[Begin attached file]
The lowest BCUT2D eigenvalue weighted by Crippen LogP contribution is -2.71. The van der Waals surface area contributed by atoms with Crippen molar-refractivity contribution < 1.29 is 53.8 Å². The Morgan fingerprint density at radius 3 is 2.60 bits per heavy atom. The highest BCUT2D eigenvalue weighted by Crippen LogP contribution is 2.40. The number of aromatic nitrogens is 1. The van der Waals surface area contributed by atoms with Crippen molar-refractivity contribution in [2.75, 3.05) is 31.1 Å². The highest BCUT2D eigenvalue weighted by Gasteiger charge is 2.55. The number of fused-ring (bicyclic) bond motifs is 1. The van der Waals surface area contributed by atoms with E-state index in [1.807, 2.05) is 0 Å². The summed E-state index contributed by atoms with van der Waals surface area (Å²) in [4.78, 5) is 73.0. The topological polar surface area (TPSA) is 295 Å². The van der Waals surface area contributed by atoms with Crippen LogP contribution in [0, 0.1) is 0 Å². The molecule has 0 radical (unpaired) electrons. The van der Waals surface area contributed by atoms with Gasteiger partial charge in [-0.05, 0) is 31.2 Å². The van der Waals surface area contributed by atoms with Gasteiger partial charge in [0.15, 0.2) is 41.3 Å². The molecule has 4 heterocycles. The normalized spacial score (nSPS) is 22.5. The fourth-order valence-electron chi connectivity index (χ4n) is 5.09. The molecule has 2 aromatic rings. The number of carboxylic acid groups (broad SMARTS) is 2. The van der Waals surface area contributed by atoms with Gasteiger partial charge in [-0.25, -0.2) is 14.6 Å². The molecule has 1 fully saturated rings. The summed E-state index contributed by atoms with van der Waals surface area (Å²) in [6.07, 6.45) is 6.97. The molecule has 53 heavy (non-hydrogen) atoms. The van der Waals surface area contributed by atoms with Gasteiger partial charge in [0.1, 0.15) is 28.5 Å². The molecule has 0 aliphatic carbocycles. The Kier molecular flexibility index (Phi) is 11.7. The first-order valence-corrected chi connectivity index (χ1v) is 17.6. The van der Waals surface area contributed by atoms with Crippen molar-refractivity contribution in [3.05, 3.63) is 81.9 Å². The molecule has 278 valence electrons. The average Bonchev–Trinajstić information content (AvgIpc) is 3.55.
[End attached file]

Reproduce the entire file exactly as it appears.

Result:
The lowest BCUT2D eigenvalue weighted by Crippen LogP contribution is -2.71. The van der Waals surface area contributed by atoms with Crippen molar-refractivity contribution < 1.29 is 53.8 Å². The Morgan fingerprint density at radius 3 is 2.60 bits per heavy atom. The highest BCUT2D eigenvalue weighted by Crippen LogP contribution is 2.40. The number of aromatic nitrogens is 1. The van der Waals surface area contributed by atoms with Crippen molar-refractivity contribution in [2.75, 3.05) is 31.1 Å². The highest BCUT2D eigenvalue weighted by Gasteiger charge is 2.55. The number of fused-ring (bicyclic) bond motifs is 1. The van der Waals surface area contributed by atoms with E-state index in [1.807, 2.05) is 0 Å². The summed E-state index contributed by atoms with van der Waals surface area (Å²) in [4.78, 5) is 73.0. The topological polar surface area (TPSA) is 295 Å². The van der Waals surface area contributed by atoms with Crippen LogP contribution in [0, 0.1) is 0 Å². The molecule has 0 radical (unpaired) electrons. The van der Waals surface area contributed by atoms with Gasteiger partial charge in [-0.05, 0) is 31.2 Å². The van der Waals surface area contributed by atoms with Gasteiger partial charge in [0.15, 0.2) is 41.3 Å². The molecule has 4 heterocycles. The normalized spacial score (nSPS) is 22.5. The fourth-order valence-electron chi connectivity index (χ4n) is 5.09. The molecule has 2 aromatic rings. The number of carboxylic acid groups (broad SMARTS) is 2. The van der Waals surface area contributed by atoms with Gasteiger partial charge in [-0.25, -0.2) is 14.6 Å². The molecule has 1 fully saturated rings. The summed E-state index contributed by atoms with van der Waals surface area (Å²) in [6.07, 6.45) is 6.97. The molecule has 53 heavy (non-hydrogen) atoms. The van der Waals surface area contributed by atoms with Gasteiger partial charge in [0.1, 0.15) is 28.5 Å². The molecule has 0 aliphatic carbocycles. The Kier molecular flexibility index (Phi) is 11.7. The first-order valence-corrected chi connectivity index (χ1v) is 17.6. The van der Waals surface area contributed by atoms with Crippen molar-refractivity contribution in [3.05, 3.63) is 81.9 Å². The molecule has 278 valence electrons. The average Bonchev–Trinajstić information content (AvgIpc) is 3.55.